After the eminent historian’s media offensive against the historical evidence, the political class, though intimidated, didn’t give in altogether but subtly pursued its own idea of a reasonable solution. 

In late 1990, Chandra Shekhar’s minority government, supported and largely teleguided by opposition leader Rajiv Gandhi, invited the Vishva Hindu Parishad (VHP) and the Babri Masjid Action Committee (BMAC) to mandate some 
selected scholars for a discussion of the historical evidence. The politicians had 
clearly expected that the debate would bring out the evidence and silence the deniers for good. And that is what happened, or at least the first half. Decisive evidence was indeed 
presented, but it failed to discourage the deniers.

The VHP-employed team presented the already known documentary and archaeological evidence and dug up quite a few new documents confirming the temple demolition (including four 
that Muslim institutions had tried to conceal or tamper with). 

The BMAC-employed team quit the discussions but brought out a booklet later, trumpeted as the final deathblow of 
the temple demolition “myth”. In fact, it turned out to be limited to an attempt at 
whittling down the evidentiary impact of a selected few of the pro-temple documents and holding forth on generalities of politicized history without proving how any of that could neutralize this particular evidence. It contained not a single (even attempted) reference to a piece of actual evidence proving an alternative scenario or positively refuting the established scenario.

I have given a full account earlier in my book  ' Ayodhya, the Case against the Temple ' (2002).

Unfortunately, no amount of evidence could make the deniers mend their ways. Though defeated on contents, the “eminent historians” became only more insistent in denying the evidence. They especially excelled in blackening and slandering those few scholars who publicly stood by the evidence, not even sparing the towering archaeologist B B Lal. 

Overnight, what had been the consensus in Muslim, Hindu and European sources, was turned into a “claim” by “Hindu extremists”. 

Thus, the eminent historians managed to intimate a Dutch scholar who had earlier contributed even more elements to the already large pile of evidence for the temple demolition into backtracking. Most spectacularly, they managed to get the entire international media and the vast majority of India-related academics who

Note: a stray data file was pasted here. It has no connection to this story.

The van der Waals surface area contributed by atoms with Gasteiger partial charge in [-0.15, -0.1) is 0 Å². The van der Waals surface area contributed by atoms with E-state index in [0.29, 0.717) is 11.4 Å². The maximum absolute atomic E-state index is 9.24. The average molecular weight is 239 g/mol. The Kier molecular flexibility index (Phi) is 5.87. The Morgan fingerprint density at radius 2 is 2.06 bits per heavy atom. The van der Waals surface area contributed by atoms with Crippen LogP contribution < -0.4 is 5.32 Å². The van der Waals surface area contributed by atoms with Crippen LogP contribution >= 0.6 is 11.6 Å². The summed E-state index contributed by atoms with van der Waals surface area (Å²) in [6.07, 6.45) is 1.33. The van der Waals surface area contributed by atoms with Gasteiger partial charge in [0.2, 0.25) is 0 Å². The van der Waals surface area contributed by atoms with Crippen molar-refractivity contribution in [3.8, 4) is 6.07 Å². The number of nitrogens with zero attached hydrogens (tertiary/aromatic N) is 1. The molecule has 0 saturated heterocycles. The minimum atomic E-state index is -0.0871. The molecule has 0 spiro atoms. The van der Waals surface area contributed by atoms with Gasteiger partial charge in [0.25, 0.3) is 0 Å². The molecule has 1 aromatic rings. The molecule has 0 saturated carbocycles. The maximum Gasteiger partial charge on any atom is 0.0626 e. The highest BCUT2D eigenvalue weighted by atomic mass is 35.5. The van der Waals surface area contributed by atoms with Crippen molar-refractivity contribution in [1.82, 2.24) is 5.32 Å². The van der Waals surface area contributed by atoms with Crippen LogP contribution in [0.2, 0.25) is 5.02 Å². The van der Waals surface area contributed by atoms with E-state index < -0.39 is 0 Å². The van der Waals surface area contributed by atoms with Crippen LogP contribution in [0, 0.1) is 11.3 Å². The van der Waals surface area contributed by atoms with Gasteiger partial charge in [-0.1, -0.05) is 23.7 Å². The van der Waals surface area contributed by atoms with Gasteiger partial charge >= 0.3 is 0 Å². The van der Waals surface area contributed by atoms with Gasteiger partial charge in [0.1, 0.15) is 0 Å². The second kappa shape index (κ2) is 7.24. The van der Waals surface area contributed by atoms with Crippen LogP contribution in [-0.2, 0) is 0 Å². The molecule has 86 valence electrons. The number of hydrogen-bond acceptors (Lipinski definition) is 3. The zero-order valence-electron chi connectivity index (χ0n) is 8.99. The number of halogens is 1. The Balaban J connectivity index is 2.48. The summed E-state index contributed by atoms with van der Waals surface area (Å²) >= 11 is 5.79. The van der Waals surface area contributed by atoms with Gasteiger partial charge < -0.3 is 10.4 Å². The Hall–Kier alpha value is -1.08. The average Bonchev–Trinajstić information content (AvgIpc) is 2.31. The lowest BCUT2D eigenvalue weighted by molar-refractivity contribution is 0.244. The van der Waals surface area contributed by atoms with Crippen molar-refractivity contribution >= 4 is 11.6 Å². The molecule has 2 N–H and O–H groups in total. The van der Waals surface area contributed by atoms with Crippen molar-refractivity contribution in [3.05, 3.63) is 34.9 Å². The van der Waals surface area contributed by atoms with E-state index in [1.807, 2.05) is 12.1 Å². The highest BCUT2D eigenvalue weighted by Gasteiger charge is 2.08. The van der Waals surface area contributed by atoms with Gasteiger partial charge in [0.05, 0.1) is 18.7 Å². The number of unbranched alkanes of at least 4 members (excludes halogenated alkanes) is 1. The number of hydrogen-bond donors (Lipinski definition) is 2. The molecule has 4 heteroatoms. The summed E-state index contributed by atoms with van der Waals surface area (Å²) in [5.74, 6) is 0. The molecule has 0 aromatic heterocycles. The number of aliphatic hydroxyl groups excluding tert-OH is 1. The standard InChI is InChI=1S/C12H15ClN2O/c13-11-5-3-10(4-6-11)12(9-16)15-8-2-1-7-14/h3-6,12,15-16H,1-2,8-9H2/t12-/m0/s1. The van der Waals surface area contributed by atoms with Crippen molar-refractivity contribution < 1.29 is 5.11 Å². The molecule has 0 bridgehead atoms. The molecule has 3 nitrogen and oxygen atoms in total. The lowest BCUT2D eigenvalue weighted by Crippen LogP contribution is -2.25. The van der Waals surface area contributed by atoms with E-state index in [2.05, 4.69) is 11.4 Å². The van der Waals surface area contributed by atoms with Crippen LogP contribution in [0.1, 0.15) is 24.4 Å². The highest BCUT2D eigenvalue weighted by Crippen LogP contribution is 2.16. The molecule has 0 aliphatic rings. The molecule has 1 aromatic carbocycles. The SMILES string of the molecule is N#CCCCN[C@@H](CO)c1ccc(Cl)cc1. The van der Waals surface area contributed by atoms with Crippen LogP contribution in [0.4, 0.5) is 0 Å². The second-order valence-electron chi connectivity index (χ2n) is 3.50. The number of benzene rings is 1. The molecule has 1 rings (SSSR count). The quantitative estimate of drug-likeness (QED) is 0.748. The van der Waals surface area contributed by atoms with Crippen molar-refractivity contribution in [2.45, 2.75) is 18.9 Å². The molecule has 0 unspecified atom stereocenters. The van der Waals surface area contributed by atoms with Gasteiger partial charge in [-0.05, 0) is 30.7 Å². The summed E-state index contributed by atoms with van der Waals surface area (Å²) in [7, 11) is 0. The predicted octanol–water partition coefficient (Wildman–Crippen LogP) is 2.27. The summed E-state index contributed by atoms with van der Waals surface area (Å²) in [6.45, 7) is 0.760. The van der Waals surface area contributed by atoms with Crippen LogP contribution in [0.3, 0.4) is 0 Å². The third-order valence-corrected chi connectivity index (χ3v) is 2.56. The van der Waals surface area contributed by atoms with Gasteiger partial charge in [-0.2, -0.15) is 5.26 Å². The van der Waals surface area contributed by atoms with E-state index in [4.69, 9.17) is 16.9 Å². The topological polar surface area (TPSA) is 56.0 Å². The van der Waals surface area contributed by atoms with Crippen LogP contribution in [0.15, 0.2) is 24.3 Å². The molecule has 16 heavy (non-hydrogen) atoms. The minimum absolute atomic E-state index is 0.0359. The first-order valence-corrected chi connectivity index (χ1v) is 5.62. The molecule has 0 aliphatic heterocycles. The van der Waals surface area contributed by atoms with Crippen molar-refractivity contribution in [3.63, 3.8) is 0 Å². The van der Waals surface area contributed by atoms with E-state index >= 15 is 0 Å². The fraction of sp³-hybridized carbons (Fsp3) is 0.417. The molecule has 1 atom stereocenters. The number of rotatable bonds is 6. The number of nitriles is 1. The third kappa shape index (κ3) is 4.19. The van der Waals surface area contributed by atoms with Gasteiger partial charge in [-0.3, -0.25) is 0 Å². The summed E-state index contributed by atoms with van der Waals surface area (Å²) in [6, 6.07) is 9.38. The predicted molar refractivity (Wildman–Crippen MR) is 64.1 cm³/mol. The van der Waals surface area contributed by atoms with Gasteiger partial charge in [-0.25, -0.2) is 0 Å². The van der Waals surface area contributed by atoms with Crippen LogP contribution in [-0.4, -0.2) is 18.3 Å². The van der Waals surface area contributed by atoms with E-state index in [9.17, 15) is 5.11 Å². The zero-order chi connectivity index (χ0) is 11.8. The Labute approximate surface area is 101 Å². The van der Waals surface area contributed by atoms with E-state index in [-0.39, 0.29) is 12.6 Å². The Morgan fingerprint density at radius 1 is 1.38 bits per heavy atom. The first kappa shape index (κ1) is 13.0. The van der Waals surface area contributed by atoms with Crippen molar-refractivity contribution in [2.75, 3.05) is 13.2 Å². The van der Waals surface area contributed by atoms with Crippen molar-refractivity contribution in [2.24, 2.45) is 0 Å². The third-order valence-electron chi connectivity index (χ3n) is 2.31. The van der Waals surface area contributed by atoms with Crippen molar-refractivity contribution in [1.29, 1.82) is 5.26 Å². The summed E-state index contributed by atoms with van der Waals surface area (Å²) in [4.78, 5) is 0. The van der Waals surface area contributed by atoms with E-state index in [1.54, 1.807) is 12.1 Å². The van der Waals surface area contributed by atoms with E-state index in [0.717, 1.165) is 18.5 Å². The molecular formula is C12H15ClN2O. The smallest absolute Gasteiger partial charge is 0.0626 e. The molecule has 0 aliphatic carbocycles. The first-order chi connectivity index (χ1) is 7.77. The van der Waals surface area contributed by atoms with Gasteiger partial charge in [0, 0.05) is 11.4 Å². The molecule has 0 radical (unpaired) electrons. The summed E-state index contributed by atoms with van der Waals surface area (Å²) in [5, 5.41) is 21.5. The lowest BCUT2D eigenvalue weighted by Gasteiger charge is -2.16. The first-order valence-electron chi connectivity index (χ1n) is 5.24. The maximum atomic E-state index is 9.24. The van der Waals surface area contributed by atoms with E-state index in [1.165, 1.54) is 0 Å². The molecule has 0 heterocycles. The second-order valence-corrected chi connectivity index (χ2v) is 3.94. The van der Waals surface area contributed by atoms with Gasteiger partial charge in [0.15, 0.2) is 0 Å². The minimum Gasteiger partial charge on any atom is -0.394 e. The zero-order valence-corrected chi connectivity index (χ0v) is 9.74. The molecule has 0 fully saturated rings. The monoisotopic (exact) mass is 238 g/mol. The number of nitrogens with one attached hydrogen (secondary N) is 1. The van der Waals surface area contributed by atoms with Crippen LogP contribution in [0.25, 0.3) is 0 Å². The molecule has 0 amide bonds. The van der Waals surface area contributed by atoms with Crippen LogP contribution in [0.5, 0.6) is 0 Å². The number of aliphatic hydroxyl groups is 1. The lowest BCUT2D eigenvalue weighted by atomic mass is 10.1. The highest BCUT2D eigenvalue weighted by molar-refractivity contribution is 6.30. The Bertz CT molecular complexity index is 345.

ever voiced an opinion on the matter, into toeing their line. 

These dimly-informed India-watchers too started intoning the no-temple mantra and slandering the dissidents, to their faces or behind their backs, as “liars”, “BJP prostitutes”, and what not. 

In Western academe, dozens chose to toe this party-line of disregarding the evidence and denying the obvious, viz. that the Babri Masjid (along with the Kaaba in Mecca, the Mezquita in Cordoba, the Ummayad mosque in Damascus, the Aya Sophia in Istambul, the Quwwatu’l-Islam in Delhi, etc.) was one of the numerous ancient mosques built on, or with materials from, purposely desecrated or demolished non-Muslim places of worship.

Until the Babri Masjid demolition by Hindu activists on 6 December 1992, Congress PM Narasimha Rao was clearly pursuing the same plan of a bloodless handover of the site to the Hindus in exchange for some concessions to the Muslims. The Hindu activists who performed the demolition were angry with the leaders of their own Bharatiya Janata Party(BJP) for seemingly abandoning the Ayodhya campaign after winning the 1991 elections with it, but perhaps the leaders had genuinely been clever in adjusting their Ayodhya strategy to their insiders’ perception of a deal planned by the PM. 

After the demolition, Rao milked it for its anti-BJP nuisance value and gave out some pro-mosque signals; but a closer look at his actual policies shows that he stayed on course. His Government requested the Supreme Court to offer an opinion on the historical background of the Ayodhya dispute, knowing fully well from the outcome of the scholars’ debate that an informed opinion could only favour the old consensus (now known as the “Hindu claim”). 

In normal circumstances, it is not a court’s business to pronounce on matters of history, but then whom else could you trust to give a fair opinion when the professional historians were being so brazenly partisan?

The Supreme Court sent the matter on, or back, to the Allahabad High Court, which, after sitting on the Ayodhya case since 1950, at long last got serious about finding out the true story. It ordered a ground-penetrating radar search and the most thorough excavations. 

In this effort, carried out in 2003, the Archeological Survey of India (ASI)